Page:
NEW YORK (TheStreet) -- A few years ago currency ETFs became very popular when Rydex issued a comprehensive suite of individual currency funds. Since then there have been a few other funds to come out but the segment has had less attention paid to it in recent years. That may be changing with a couple of new funds that came out earlier this week.The more interesting of the two stands to be the actively managed PIMCO Foreign Currency Strategy Exchange Traded Fund ( FORX). The primary objective is to offer access to a product that will benefit from a decline in the U.S. dollar. Obviously, if the U.S. dollar generally goes higher then the fund will not do well. Currently the fund has a bias toward developed, commodity-based currencies with 18% allocations to both the Norwegian krone and the Canadian dollar. It is worth noting that the fund can't put more than 20% in any one currency. It also has heavy exposure to the Russian ruble, Mexican peso and Swedish krona. Currently there is no euro exposure and no exposure to the Japanese yen. The actual constituents of the fund will be a combination of currency, currency forward contracts and short-term debt. There is the potential for the fund to have a dividend payout but the short-term interest rates for many of the countries in the fund are very low and any payout would need to overcome the 0.65% expense ratio. As the fund becomes more popular it may be more difficult for the managers to implement their strategy. For example, the fund currently has a 4% weight in the New Zealand dollar. The current size of the fund is $17 million so buying $68,000 worth of NZD is pretty easy to do. If the fund grows to $1 billion and the managers wanted 18% in NZD that would obviously be $180 million which might be difficult because the money supply in New Zealand as measured by M3 is only $4.25 billion so FORX would need to be able to buy an amount equal to more than 4% of New Zealand's M3.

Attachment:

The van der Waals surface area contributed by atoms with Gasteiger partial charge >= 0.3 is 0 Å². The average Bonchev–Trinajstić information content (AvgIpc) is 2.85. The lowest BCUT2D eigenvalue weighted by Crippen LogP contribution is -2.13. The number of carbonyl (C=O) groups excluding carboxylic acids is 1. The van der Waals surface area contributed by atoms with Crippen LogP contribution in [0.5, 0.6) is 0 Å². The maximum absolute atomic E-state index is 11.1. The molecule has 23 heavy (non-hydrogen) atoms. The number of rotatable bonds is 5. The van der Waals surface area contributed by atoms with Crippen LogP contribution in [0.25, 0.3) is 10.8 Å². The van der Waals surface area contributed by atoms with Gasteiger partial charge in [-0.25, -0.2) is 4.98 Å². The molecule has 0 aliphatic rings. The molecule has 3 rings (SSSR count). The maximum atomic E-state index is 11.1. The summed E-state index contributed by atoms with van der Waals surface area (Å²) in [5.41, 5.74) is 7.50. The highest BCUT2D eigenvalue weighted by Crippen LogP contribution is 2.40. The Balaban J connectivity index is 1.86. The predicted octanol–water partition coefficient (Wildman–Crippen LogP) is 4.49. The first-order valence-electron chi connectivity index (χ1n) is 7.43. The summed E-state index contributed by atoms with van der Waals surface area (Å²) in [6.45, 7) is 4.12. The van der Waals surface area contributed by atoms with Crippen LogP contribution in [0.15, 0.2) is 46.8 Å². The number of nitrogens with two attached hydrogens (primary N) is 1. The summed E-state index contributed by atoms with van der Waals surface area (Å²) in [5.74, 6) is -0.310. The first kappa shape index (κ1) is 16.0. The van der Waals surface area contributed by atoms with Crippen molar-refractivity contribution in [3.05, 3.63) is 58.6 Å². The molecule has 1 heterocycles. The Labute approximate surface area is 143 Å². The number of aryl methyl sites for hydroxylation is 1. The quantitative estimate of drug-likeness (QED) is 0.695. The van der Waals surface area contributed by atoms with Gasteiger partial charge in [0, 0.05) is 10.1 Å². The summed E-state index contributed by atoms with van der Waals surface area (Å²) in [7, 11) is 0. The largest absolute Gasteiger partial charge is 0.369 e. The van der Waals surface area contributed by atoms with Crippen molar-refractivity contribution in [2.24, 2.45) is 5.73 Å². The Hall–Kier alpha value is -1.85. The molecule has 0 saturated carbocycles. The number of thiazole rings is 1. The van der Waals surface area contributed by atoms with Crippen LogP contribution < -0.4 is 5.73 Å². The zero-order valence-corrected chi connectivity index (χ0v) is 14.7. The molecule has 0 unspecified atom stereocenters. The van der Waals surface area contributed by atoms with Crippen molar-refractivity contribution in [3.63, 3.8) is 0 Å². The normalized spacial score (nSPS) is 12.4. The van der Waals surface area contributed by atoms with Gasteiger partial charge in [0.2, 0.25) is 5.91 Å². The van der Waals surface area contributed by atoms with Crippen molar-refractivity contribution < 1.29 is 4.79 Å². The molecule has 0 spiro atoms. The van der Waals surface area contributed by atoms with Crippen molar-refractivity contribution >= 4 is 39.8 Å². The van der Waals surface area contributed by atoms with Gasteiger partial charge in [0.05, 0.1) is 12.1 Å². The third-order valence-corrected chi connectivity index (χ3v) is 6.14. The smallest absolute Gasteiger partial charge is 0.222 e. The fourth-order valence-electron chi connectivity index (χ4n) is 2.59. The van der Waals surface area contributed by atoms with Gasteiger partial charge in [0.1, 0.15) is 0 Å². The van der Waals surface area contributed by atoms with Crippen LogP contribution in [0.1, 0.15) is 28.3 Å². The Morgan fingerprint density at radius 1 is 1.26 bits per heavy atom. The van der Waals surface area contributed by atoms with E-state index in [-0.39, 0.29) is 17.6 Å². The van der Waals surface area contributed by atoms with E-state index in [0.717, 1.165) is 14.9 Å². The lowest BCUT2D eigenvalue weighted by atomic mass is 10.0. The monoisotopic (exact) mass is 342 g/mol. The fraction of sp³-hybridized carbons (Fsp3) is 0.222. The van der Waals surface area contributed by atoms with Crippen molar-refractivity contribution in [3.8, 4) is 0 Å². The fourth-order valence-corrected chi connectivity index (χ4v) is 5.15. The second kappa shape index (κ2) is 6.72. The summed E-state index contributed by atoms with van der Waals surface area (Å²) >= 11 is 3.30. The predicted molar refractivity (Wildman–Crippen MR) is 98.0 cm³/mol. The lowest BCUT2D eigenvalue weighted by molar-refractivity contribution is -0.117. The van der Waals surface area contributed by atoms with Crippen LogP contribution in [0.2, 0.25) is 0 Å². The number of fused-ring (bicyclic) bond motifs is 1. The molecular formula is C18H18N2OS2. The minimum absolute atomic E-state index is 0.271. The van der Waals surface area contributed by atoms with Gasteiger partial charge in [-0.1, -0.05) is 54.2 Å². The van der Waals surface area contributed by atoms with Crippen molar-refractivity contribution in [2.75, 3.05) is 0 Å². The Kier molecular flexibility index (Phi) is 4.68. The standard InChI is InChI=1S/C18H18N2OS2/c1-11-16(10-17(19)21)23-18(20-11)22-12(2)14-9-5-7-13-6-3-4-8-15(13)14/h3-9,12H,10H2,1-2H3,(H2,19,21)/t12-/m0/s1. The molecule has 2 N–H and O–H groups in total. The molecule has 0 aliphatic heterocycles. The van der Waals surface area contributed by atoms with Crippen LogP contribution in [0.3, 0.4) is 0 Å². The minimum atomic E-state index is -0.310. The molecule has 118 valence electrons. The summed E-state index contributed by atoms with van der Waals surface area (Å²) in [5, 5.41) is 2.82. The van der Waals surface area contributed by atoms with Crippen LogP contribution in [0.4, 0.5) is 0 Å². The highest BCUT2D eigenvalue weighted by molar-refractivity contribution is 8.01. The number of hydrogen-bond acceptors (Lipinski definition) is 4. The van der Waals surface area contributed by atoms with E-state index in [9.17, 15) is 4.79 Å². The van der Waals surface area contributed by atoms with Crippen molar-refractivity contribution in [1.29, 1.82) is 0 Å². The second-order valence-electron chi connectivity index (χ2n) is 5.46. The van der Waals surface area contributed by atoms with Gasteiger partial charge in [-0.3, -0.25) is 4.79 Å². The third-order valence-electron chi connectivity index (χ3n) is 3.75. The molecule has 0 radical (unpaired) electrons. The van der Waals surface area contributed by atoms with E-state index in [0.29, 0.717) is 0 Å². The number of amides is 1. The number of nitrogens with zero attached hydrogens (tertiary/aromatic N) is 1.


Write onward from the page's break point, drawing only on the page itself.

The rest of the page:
Because FORX is actively managed, fund holders will need to check the holdings regularly to stay informed about any major strategy changes. The other fund is the CurrencyShares Singapore Dollar Trust ( FXSG - Get Report) which is issued by Guggenheim which bought Rydex in September, 2011. Singapore is considered a stable currency and serves as something of a benchmark in its region. Singapore has several appealing attributes including an unemployment rate below 2% and a current account surplus. There are also some less appealing data points including an inflation rate above 4% and a debt to GDP ratio of 100%. CurrencyShares generally pay dividends based on overnight cash rates of the respective country but interest rates in Singapore are very low. Singaporean two-year sovereign debt only yields 0.27% and the fund has a 0.40% expense ratio. Investing in currencies is different than investing in equities or fixed income. Currencies trade relative to other currencies and the trends can be counterintuitive. Where investors have foreign exposure to stocks and bonds for diversification purposes so too can it make sense to diversify cash in a portfolio into foreign exposure but the learning curve should be steep before considering these funds. At the time of publication, the author held no positions in any of the currencies mentioned. Follow Roger Nusbaum @randomroger This article is commentary by an independent contributor, separate from TheStreet's regular news coverage.